To provide forward-looking perspective on inflation, Director of Equity Research Matt Peron and analysts from our Equity and Fixed Income Research Teams assessed comments made by listed corporations addressing the topic. In a series of articles – also available as a whitepaper – they discuss how select sectors are being impacted by rising prices and what it means for both company profitability and the health of the economy. 

Key Takeaways

  • Semiconductor (semi) manufacturers were not prepared for the surge in demand during the pandemic. But with end users scrambling for the chips essential to their products, they have had little problem passing along costs. 
  • Semi companies’ contribution to inflation is not solely due to them passing along higher input costs. Many have capitalized on strong demand by pivoting toward the highest-margin products, resulting in record profitability. 
  • Looking ahead, with many chips sold out for the rest of this year and little incremental supply slated to come online, we expect the inflationary environment for semis to last.

Typically, the technology sector has been a disinflationary force for the economy as it provides the digital tools that make companies more productive and, thus, cost competitive. Yet during this cycle, tech has played a central role in perhaps the highest-profile supply-chain disruption: The semiconductor (semi) shortage. Given the ubiquity of semi chips across an ever-growing array of industrial and consumer products, a shortfall in controllers and microprocessors can shut down entire production lines, with the result being unfulfilled orders and inflated prices on the goods that ultimately reach the market. Two years after the nadir of the pandemic, used vehicles continue to be a material contributor to core inflation as new car lots remain understocked.  

As with other industries, semis were caught flat-footed by the surge in demand during the pandemic – first by companies seeking to rapidly increase their digital capabilities for the stay-at-home economy, and then by the quick economic reopening. After reducing capacity in the wake of canceled orders, chipmakers were unable to ramp up production to meet renewed demand.  

Cancellations filtered through the supply chain and these have contributed to the supply/demand imbalances that continue today. Chipmakers face higher costs from inputs such as wafers, other raw materials, freight and – like elsewhere – labor. But with end users scrambling for the chips essential to their products, semi manufacturers have had little problem passing along costs. One exception is the semi-capital equipment industry that makes the machinery to produce chips. This segment typically operates on fixed volume-price agreements governing a particular period, meaning they are unable to pass long their increasing costs to chip fabrication facilities for the duration of the contracts.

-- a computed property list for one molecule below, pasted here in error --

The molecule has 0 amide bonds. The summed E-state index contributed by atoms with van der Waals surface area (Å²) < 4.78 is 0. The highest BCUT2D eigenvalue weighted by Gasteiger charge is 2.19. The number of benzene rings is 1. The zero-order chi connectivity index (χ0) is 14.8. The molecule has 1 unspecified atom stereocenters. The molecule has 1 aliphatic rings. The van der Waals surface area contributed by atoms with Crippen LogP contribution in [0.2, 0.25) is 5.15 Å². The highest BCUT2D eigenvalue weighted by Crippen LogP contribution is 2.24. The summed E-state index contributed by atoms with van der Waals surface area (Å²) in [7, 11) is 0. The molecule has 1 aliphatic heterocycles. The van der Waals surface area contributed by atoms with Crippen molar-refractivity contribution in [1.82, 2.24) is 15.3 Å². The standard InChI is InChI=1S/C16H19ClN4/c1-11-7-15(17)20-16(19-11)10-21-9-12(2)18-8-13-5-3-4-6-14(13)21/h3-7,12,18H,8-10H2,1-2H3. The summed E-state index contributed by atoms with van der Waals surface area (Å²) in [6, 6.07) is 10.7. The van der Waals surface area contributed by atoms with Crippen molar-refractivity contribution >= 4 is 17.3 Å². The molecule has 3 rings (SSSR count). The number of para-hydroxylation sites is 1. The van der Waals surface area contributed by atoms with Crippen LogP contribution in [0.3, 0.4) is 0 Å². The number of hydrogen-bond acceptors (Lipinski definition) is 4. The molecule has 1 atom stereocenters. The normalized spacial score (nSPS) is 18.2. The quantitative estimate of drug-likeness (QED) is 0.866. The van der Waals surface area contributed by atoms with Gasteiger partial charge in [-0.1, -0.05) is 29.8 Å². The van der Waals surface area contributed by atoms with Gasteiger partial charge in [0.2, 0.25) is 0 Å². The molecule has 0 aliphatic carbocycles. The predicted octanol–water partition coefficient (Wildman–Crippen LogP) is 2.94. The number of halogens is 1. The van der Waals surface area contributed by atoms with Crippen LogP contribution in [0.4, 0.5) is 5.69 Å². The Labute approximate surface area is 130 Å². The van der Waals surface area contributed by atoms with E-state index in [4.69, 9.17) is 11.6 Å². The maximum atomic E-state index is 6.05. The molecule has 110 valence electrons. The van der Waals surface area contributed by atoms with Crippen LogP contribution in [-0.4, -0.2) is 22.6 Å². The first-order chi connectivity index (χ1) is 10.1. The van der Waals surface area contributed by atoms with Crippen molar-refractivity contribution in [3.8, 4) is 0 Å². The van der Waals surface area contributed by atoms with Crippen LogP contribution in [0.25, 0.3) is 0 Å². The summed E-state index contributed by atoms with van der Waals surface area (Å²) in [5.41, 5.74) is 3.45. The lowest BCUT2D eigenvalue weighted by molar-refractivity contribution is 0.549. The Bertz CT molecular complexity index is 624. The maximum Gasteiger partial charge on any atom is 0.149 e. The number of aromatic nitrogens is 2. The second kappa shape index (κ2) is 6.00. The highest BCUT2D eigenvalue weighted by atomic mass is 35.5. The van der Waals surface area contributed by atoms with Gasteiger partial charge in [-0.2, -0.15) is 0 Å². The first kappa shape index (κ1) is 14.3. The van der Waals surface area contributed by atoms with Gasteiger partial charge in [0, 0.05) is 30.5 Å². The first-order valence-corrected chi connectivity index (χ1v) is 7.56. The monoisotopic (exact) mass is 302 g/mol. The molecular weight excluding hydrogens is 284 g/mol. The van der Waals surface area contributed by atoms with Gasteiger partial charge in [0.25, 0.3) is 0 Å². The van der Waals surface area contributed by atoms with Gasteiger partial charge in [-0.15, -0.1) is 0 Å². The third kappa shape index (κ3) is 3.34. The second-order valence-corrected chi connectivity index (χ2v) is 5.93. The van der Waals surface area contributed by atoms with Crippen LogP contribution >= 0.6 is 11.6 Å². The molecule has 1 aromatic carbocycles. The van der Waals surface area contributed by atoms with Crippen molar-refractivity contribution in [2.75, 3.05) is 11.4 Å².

Semi companies’ contribution to inflation, however, is not solely due to them passing along higher input costs. Many have capitalized on strong demand by pivoting production toward the highest-margin products. This has resulted in record profitability. Thus far, business customers including cloud, enterprise, automotive and industrial companies have absorbed higher prices as semi content comprise only a small portion of overall input costs.  

Yet, knock-on effects are being felt in certain end markets. The absence of lower-margin chips means that some end users must turn to third-party markets to source essential chips, often paying up to 50 times the wholesale price. That does eat into margins. In many cases, the lack of a single type of chip can halt production on an entire product line, resulting in supply imbalances and higher prices for goods that at first glance have little connection to the chip industry. A noteworthy example is the plight of low-priced appliances. With the chips upon which they are dependent a low priority for semi makers, appliance manufacturers must curtail production. On the opposite end of the spectrum, higher costs and lower supply of inputs– including chips – are enabling automakers to capitalize on pent-up demand by prioritizing the highest-margin, highest-end vehicles. The resulting upward skew in sticker prices is a driving force behind the 17% year-over-year price for new cars in the U.S. 

Looking forward, with many chips effectively sold out for the remainder of this year and little incremental supply slated to come online, we expect the inflationary environment for semis to last well into 2023. And while strong demand has meant both businesses and consumers have been willing to accept high prices for chips and chip-enabled products, a weakening economy could dampen that trend. We see the European market especially vulnerable as a weakening economy – combined with supply-driven inflation – could result softer demand for consumer products like personal computers, smartphones, tablets and TVs.  

Technology industries can be significantly affected by obsolescence of existing technology, short product cycles, falling prices and profits, competition from new market entrants, and general economic conditions. A concentrated investment in a single industry could be more volatile than the performance of less concentrated investments and the market as a whole.